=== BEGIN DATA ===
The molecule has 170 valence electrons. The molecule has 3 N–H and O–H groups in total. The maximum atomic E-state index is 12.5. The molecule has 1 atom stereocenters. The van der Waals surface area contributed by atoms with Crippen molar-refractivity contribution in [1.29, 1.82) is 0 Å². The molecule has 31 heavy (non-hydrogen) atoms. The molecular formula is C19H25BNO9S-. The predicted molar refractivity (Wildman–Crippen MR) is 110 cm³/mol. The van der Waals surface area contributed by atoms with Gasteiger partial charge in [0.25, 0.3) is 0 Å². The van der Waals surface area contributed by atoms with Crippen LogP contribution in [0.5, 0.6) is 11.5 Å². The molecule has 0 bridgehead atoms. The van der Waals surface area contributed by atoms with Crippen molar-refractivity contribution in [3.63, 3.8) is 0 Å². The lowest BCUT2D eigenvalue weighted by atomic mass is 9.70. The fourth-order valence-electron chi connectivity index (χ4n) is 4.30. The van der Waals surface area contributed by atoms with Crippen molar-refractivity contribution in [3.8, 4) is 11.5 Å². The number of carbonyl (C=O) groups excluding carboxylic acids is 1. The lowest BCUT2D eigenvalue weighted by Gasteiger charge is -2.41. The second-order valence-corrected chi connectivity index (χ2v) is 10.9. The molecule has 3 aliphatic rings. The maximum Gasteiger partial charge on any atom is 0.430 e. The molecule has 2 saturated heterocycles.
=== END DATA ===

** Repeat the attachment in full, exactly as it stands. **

The molecule has 170 valence electrons. The molecule has 3 N–H and O–H groups in total. The maximum atomic E-state index is 12.5. The molecule has 1 atom stereocenters. The van der Waals surface area contributed by atoms with Crippen molar-refractivity contribution in [1.29, 1.82) is 0 Å². The molecule has 31 heavy (non-hydrogen) atoms. The molecular formula is C19H25BNO9S-. The predicted molar refractivity (Wildman–Crippen MR) is 110 cm³/mol. The van der Waals surface area contributed by atoms with Gasteiger partial charge in [0.25, 0.3) is 0 Å². The van der Waals surface area contributed by atoms with Crippen LogP contribution in [0.5, 0.6) is 11.5 Å². The molecule has 0 bridgehead atoms. The van der Waals surface area contributed by atoms with Crippen molar-refractivity contribution in [3.63, 3.8) is 0 Å². The lowest BCUT2D eigenvalue weighted by atomic mass is 9.70. The fourth-order valence-electron chi connectivity index (χ4n) is 4.30. The van der Waals surface area contributed by atoms with Crippen molar-refractivity contribution in [3.8, 4) is 11.5 Å². The number of carbonyl (C=O) groups excluding carboxylic acids is 1. The lowest BCUT2D eigenvalue weighted by Gasteiger charge is -2.41. The second-order valence-corrected chi connectivity index (χ2v) is 10.9. The molecule has 3 aliphatic rings. The maximum Gasteiger partial charge on any atom is 0.430 e. The molecule has 2 saturated heterocycles.